The GOP poverty PR push: Selling the same old pro-rich policies, but now with free turkeys

How do Republicans convince voters they're not the party of the rich? The Koch brothers have a lame, shallow plan

By Simon Maloy
December 15, 2015 3:58PM (UTC)
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In this Dec. 1, 2015 photo, Speaker of the House Paul Ryan, R-Wis., departs a news conference following a GOP strategy session at the Capitol in Washington, Tuesday, Dec. 1, 2015. From left are Rep. Cathy McMorris Rodgers, R-Wash., chair of the Republican Conference, Majority Leader Kevin McCarthy, R-Calif., Speaker Ryan, and Majority Whip Steve Scalise, R-La. After months where tea party lawmakers provoked crisis and unrest in Congress, even driving out a speaker, GOP leaders have turned to the business of governing, pushing forward a series of bills destined to get a presidential signature. (AP Photo/J. Scott Applewhite) (AP)

There’s been a recent upsurge in very public conservative hand-wringing over the plight of the American poor. Coming off the 2012 election as part of the losing presidential ticket, newly ensconced House Speaker Paul Ryan went on an under-the-radar-but-not-quite-so-under-the-radar-that-a-few-prominent-journalists-didn’t-hear-about-it poverty “listening tour” that culminated in a big report on how to fight poverty the free-market way. Republican Sens. Rob Portman and Tim Scott got in on the action, as did presidential candidates Marco Rubio and Rand Paul. It was a coordinated effort intended to convey one simple message: the Republican Party cares about the poor.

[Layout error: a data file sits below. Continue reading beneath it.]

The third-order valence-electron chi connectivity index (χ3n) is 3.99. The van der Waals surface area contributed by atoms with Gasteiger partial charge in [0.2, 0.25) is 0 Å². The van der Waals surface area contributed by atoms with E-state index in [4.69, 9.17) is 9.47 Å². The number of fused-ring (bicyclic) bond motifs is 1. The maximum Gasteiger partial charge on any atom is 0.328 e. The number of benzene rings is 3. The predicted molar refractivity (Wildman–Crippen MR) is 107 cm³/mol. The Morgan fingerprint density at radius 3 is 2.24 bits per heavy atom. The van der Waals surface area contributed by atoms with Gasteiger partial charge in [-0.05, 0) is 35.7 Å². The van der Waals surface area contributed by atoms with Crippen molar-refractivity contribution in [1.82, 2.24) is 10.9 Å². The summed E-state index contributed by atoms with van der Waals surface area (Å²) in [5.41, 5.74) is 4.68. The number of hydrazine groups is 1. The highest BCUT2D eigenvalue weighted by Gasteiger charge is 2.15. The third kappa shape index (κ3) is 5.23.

Sending that message became a necessity in the aftermath of Mitt Romney’s defeat at the hands of Barack Obama. Romney lost that election in part because he was a living caricature of a comically out-of-touch plutocrat, and in part because the policies he backed were obviously and inarguably designed to favor the rich. The problem facing Republicans is that those policies – wild tax cuts for the wealthy, massive cuts to social welfare programs – form the backbone of the party’s economic agenda and couldn’t just be jettisoned. So they had to set about changing their image while holding on to the same basic ideas that sunk Mitt “47 Percent” Romney.


That’s where Americans for Prosperity, the Koch brothers’ primary outlet for political activism, comes in. Last year, the organization resolved to set about revamping the image of conservatives and Republicans as a party concerned primarily with the wealthy. “If the presidential election told us anything,” read an internal AFP strategy memo from 2014, “it’s that Americans place a great importance on taking care of those in need and avoiding harm to the weak.” Their primary concern was the “misconception” that “free-market policy – and its advocates – benefit the rich and powerful more than the most vulnerable of society.”